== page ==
Alternate Versions Of Recent Paintings – A Good Idea If You’re Uninspired?

Well, although I was still busy writing last year’s Christmas stories at the time of writing this article, I thought that I’d talk very briefly about making art today. This was mostly because I found myself feeling somewhat uninspired.

Basically, I’d made a 1980s-themed drawing that didn’t really turn out as well as I’d hoped – even after extensive editing. So, I thought that I’d try to make another piece of art instead. But, I was a little bit pressed for time and needed to come up with a good-looking painting quickly.

Luckily, I remembered the view from the kitchen window earlier that morning. Thanks to the season and the time of the day, the world outside was shrouded in wonderfully atmospheric dark blue blue light. Needless to say, this seemed like it was worth painting. But, I’d already made a painting of the same view about a month earlier:

“Kitchen Window” By C. A. Brown

So, thinking quickly, I decided that my upcoming painting would be a companion piece to that one. I could use the old painting as a reference, whilst also doing a few things differently in my new painting. Here’s a preview of it:

This is a reduced-size preview, the full-size painting will be posted here on the 5th October.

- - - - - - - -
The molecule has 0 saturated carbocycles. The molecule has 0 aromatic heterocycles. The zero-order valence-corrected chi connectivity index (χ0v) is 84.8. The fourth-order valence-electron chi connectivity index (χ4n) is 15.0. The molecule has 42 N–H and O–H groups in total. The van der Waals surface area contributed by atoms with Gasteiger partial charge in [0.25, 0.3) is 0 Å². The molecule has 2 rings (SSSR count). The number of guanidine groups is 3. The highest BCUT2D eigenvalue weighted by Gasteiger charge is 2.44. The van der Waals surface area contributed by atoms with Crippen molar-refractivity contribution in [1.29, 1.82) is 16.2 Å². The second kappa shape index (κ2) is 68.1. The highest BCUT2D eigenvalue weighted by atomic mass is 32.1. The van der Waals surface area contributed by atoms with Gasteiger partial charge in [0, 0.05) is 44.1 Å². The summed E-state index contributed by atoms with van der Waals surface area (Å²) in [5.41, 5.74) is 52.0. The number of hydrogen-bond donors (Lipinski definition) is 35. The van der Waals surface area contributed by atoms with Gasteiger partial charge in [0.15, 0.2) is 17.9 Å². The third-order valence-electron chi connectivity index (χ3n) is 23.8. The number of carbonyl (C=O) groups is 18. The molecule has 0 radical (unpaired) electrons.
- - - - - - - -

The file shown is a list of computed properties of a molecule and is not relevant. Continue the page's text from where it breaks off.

So, is this sort of thing a good strategy when you’re uninspired?

Simply put, anything that works when you’re feeling uninspired is a good thing. Plus, since you’re partially repeating what you’ve done before, then it also means that you can make a good-looking piece of art quickly too. So, as a way to make art when you’re uninspired, it can certainly work!

However, I’d advise either not doing it too often, making extensive changes or waiting as long as possible before making new versions of your existing art. The thing to remember is to set your new version apart from the old version in an immediately noticeable way, and to make sure that there’s still a decent level of variety in the art you produce.

The main advantage to waiting as long as possible is that you’ll have become a better artist (if you practice regularly) during the time gap, so a remake of a painting from say – a year or two ago- can also be a good way to show how much you’ve improved.

Still, if you’re feeling uninspired, then making a new alternative version of one of your more recent paintings can be a good way to actually make some art. Just don’t rely on this technique too often.

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Sorry for such a short, basic and rambling article, but I hope it was useful 🙂

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